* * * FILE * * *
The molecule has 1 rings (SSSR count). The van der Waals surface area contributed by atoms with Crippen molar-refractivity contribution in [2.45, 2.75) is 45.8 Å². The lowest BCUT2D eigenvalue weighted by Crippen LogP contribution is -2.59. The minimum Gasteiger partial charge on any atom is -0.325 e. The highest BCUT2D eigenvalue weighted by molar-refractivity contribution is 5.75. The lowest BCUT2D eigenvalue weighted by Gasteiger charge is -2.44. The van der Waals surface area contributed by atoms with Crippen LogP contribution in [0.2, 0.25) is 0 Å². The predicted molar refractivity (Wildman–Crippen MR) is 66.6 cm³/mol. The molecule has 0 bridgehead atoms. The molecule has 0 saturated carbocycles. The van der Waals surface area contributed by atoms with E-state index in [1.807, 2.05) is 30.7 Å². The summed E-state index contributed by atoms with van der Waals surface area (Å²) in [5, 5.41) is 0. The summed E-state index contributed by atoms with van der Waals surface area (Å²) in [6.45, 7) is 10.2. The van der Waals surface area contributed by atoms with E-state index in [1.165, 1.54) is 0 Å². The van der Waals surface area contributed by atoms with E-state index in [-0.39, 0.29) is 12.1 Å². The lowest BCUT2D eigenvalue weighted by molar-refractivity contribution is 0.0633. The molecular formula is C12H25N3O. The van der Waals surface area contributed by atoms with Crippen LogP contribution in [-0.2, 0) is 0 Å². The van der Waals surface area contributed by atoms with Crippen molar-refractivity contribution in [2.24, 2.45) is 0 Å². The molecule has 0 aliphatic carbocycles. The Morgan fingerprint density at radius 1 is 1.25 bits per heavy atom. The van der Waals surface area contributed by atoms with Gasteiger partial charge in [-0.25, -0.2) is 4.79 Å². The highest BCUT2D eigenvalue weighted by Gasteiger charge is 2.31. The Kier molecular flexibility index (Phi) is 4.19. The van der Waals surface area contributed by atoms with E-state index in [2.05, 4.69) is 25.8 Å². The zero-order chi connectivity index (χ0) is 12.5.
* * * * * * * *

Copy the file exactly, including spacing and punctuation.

The molecule has 1 rings (SSSR count). The van der Waals surface area contributed by atoms with Crippen molar-refractivity contribution in [2.45, 2.75) is 45.8 Å². The lowest BCUT2D eigenvalue weighted by Crippen LogP contribution is -2.59. The minimum Gasteiger partial charge on any atom is -0.325 e. The highest BCUT2D eigenvalue weighted by molar-refractivity contribution is 5.75. The lowest BCUT2D eigenvalue weighted by Gasteiger charge is -2.44. The van der Waals surface area contributed by atoms with Crippen LogP contribution in [0.2, 0.25) is 0 Å². The predicted molar refractivity (Wildman–Crippen MR) is 66.6 cm³/mol. The molecule has 0 bridgehead atoms. The molecule has 0 saturated carbocycles. The van der Waals surface area contributed by atoms with E-state index in [1.807, 2.05) is 30.7 Å². The summed E-state index contributed by atoms with van der Waals surface area (Å²) in [5, 5.41) is 0. The summed E-state index contributed by atoms with van der Waals surface area (Å²) in [6.45, 7) is 10.2. The van der Waals surface area contributed by atoms with E-state index in [1.165, 1.54) is 0 Å². The van der Waals surface area contributed by atoms with E-state index in [-0.39, 0.29) is 12.1 Å². The lowest BCUT2D eigenvalue weighted by molar-refractivity contribution is 0.0633. The molecular formula is C12H25N3O. The van der Waals surface area contributed by atoms with Crippen LogP contribution in [-0.2, 0) is 0 Å². The van der Waals surface area contributed by atoms with Crippen molar-refractivity contribution in [2.24, 2.45) is 0 Å². The molecule has 0 aliphatic carbocycles. The Morgan fingerprint density at radius 1 is 1.25 bits per heavy atom. The van der Waals surface area contributed by atoms with Gasteiger partial charge in [-0.25, -0.2) is 4.79 Å². The highest BCUT2D eigenvalue weighted by Gasteiger charge is 2.31. The Kier molecular flexibility index (Phi) is 4.19. The van der Waals surface area contributed by atoms with E-state index in [2.05, 4.69) is 25.8 Å². The zero-order chi connectivity index (χ0) is 12.5.